Watch Michelle Thomson's rape survivor story move MPs to tears

Edinburgh West MP, Michelle Thomson spoke of her ordeal in the House of Commons. Picture: Lisa Ferguson
Edinburgh West MP, Michelle Thomson spoke of her ordeal in the House of Commons. Picture: Lisa Ferguson
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The former SNP MP moved colleagues to tears after revealing she was raped at 14, telling the Commons: “I’m not a victim, I’m a survivor.”

Independent Michelle Thomson, who represents Edinburgh West, shared her personal story during a Commons debate focused on UN International Day For The Elimination Of Violence Against Women.

She was comforted by former nationalist colleagues at the end of her speech, with Speaker John Bercow visibly moved.

Ms Thomson told the debate: “When I was 14 I was raped. As is common, it was by somebody who was known to me.

“He had offered to walk me home from a youth event and in those days everybody walked everywhere, it was quite common to do that.

“It was early evening, it wasn’t dark. I was wearing - I’m imagining, I’m guessing - jeans and a sweatshirt.”

When I was 14 I was raped. As is common, it was by somebody who was known to me.

Michelle Thomson MP

Ms Thomson said she knew the area but they went a slightly different way, noting: “I didn’t think anything of it.

“He told me he wanted to show me something in a wooded area and at that point, I must admit, I was alarmed. I did have a warning bell - but I overrode that warning bell because I knew him and therefore there was a level of trust in place.

“To be honest, looking back, at that point I don’t think I knew what rape was. It was not something that was talked about.”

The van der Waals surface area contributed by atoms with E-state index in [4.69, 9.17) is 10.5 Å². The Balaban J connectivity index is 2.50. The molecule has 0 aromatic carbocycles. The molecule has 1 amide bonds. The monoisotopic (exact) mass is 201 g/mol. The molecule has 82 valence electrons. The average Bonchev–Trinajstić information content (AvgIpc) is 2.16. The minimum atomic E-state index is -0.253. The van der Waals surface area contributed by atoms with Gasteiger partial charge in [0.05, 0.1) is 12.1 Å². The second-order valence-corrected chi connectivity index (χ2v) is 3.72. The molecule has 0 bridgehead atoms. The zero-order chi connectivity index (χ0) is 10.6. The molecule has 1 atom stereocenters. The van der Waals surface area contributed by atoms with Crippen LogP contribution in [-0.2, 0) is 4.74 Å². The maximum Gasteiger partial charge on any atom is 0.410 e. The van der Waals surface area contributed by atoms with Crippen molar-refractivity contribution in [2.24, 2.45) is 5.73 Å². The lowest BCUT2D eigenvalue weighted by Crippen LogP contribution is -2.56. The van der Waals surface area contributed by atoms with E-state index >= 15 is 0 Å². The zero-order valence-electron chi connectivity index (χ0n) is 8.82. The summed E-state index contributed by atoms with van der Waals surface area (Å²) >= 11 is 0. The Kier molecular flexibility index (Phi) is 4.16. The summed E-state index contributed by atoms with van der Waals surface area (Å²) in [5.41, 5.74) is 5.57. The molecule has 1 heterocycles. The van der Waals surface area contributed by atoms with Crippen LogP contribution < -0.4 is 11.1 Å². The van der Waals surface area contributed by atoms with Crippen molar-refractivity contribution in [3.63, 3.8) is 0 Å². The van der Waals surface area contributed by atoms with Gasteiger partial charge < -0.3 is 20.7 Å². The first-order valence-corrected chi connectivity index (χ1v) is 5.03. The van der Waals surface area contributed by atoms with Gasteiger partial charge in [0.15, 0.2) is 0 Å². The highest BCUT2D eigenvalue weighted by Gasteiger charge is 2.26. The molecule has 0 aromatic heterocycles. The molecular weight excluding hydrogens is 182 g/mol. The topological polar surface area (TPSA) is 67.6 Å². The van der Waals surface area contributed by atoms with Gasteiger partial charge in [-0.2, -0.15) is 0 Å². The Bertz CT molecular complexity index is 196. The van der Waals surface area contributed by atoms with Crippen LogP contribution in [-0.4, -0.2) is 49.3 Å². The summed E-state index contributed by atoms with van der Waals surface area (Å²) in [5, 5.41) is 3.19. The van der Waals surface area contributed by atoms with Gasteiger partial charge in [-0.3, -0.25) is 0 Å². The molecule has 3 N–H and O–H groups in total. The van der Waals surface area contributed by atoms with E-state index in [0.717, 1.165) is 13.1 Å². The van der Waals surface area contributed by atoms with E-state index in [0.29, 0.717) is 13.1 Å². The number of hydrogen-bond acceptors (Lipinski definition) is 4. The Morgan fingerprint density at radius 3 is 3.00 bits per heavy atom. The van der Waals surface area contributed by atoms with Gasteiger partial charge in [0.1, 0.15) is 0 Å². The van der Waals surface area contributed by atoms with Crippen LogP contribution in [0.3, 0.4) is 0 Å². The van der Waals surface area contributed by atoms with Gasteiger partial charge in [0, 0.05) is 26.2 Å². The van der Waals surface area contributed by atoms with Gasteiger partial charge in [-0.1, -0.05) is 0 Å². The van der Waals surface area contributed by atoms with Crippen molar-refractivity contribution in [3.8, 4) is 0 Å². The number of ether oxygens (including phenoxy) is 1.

Ms Thomson added: “It was mercifully quick and I remember first of all feeling surprise, then fear, then horror as I realised I quite simply couldn’t escape - because he was stronger than me, and there was no sense even initially of any sexual desire from him, which I suppose, looking back, again I find odd.”

Ms Thomson said her senses were “absolutely numbed”, telling MPs: “Thinking about it now, 37 years later, I cannot remember hearing anything when I replay it in my mind.

“Now, as somebody who is an ex-professional musician who is very, very auditory, I find that quite telling.”

She said that afterwards she walked home alone crying, cold and shivering as she was in shock.

Ms Thomson said: “I didn’t tell my mother, I didn’t tell my father, I didn’t tell my friends and I didn’t tell the police. I bottled it all up inside me.

“I hoped, briefly and appallingly, that I might be pregnant so that would force a situation to help me control it.”

Ms Thomson said she felt “ashamed” that she had “allowed this to happen to me”, debating internally what had happened.

Her decision to share her story publicly was hailed as “brave and important” by Rape Crisis Scotland.

National co-ordinator Sandy Brindley said: “Many women who have been raped find it very hard to tell anyone about what has happened.

“It is not uncommon for women to contact rape crisis many years after a rape and tell us this is the first time they have ever spoken about it.

“Someone speaking so publicly about rape can send a strong message to other rape survivors - that the shame is not theirs, and it is okay to talk about it and to seek support.

“There is support out there for anyone who does want to talk about what happened, however long ago it took place.

“The Rape Crisis Scotland national helpline is open every night from 6pm till midnight - the number to call is 08088 01 03 02.”